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Governor, Senate and House all at odds over budget plans

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Governor, Senate and House all at odds over budget plans
By Lacie Pierson, Herald- Dispatch

CHARLESTON — The 134 members of the 83rd West Virginia Legislature are preparing to return to Charleston for a special session Thursday with the goal of leaving the state capital with a resolution for fiscal year 2018.

The special session will begin at 11 a.m. Thursday, May 4, three weeks after Democrat Gov. Jim Justice vetoed a budget bill passed by the Republican-majority Legislature on April 8.

GOP-majority leaders in both chambers favor a $4.1 billion budget that is anchored to cuts in state government, has no new spending and less need for substantial tax increases to add revenue.

However, leaders in the Senate GOP majority have expressed more willingness to compromise with Justice.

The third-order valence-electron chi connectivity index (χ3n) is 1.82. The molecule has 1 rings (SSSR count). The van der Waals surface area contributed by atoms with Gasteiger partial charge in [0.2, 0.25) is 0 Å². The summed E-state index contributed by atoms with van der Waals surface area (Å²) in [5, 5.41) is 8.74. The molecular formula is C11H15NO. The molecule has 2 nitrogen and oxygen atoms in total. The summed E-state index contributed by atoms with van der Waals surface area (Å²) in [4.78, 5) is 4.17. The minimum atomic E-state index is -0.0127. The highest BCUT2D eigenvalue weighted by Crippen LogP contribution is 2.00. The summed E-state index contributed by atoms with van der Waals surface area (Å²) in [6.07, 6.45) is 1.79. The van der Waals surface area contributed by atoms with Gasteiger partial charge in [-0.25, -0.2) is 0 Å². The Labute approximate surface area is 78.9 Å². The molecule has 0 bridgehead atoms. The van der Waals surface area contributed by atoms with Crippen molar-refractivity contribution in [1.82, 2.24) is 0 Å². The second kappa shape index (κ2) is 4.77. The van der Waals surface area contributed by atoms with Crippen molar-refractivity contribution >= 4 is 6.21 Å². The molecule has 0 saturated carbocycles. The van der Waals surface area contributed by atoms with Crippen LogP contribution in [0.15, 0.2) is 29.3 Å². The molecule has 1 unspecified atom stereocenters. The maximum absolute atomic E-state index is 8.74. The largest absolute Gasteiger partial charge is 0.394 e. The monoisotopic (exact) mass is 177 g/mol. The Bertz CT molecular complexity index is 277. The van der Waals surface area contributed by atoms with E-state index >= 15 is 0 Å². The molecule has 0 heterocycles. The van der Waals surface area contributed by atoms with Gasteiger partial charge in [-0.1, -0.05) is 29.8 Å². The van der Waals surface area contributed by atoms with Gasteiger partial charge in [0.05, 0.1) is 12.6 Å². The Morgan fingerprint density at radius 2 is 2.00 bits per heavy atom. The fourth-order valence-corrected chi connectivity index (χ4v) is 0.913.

Justice’s budget proposals include a base budget of $4.5 billion, $450 million more than the GOP proposal. It included raising taxes on sugary soft drinks and cigarettes, revising pension contributions and reducing previously proposed fractional sales and corporate tax hikes.

Lawmakers approved a budget on April 8, which Justice vetoed on April 13.

That $4.1 billion budget included no tax increases, instead relying on budget cuts and taking $90 million from the state’s Rainy Day Fund to plug an estimated $500 million deficit in the 2018 budget, which goes into effect July 1.

It also included an 18 percent cut to Marshall University.

Article 6, Section 51 of the West Virginia Constitution requires the governor to present to legislators a budget bill outlining how much money the state is expected to earn and spend and how it will be spent.

The constitutional language allows legislators to amend the budget bill by adding revenue or reallocating existing funds. However, the state constitution prevents legislators from passing bills that would create a budget deficit.

There is no official deadline in the state’s constitution for legislators to complete the budget bill, but each fiscal year begins on July 1.
If lawmakers fail to pass a budget by midnight on July 1, 2017, the state government would shut down.